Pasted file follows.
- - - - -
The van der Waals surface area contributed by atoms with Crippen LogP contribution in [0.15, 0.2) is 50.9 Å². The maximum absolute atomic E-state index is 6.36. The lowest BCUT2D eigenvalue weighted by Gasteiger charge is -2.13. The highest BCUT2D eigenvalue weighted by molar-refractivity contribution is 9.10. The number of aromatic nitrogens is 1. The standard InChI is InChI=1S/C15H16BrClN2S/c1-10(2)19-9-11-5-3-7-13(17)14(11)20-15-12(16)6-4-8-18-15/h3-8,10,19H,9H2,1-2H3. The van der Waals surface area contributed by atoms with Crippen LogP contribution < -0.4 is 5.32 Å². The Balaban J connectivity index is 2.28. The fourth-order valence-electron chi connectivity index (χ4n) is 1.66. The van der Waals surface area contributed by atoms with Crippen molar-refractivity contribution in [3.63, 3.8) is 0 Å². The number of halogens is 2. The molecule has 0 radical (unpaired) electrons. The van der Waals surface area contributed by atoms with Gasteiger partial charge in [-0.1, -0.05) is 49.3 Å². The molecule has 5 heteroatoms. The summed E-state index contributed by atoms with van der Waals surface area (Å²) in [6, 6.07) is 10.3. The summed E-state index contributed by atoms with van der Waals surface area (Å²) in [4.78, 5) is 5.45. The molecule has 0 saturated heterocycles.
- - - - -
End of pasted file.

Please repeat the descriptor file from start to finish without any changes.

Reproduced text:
The van der Waals surface area contributed by atoms with Crippen LogP contribution in [0.15, 0.2) is 50.9 Å². The maximum absolute atomic E-state index is 6.36. The lowest BCUT2D eigenvalue weighted by Gasteiger charge is -2.13. The highest BCUT2D eigenvalue weighted by molar-refractivity contribution is 9.10. The number of aromatic nitrogens is 1. The standard InChI is InChI=1S/C15H16BrClN2S/c1-10(2)19-9-11-5-3-7-13(17)14(11)20-15-12(16)6-4-8-18-15/h3-8,10,19H,9H2,1-2H3. The van der Waals surface area contributed by atoms with Crippen LogP contribution < -0.4 is 5.32 Å². The Balaban J connectivity index is 2.28. The fourth-order valence-electron chi connectivity index (χ4n) is 1.66. The van der Waals surface area contributed by atoms with Crippen molar-refractivity contribution in [3.63, 3.8) is 0 Å². The number of halogens is 2. The molecule has 0 radical (unpaired) electrons. The van der Waals surface area contributed by atoms with Gasteiger partial charge in [-0.1, -0.05) is 49.3 Å². The molecule has 5 heteroatoms. The summed E-state index contributed by atoms with van der Waals surface area (Å²) in [6, 6.07) is 10.3. The summed E-state index contributed by atoms with van der Waals surface area (Å²) in [4.78, 5) is 5.45. The molecule has 0 saturated heterocycles.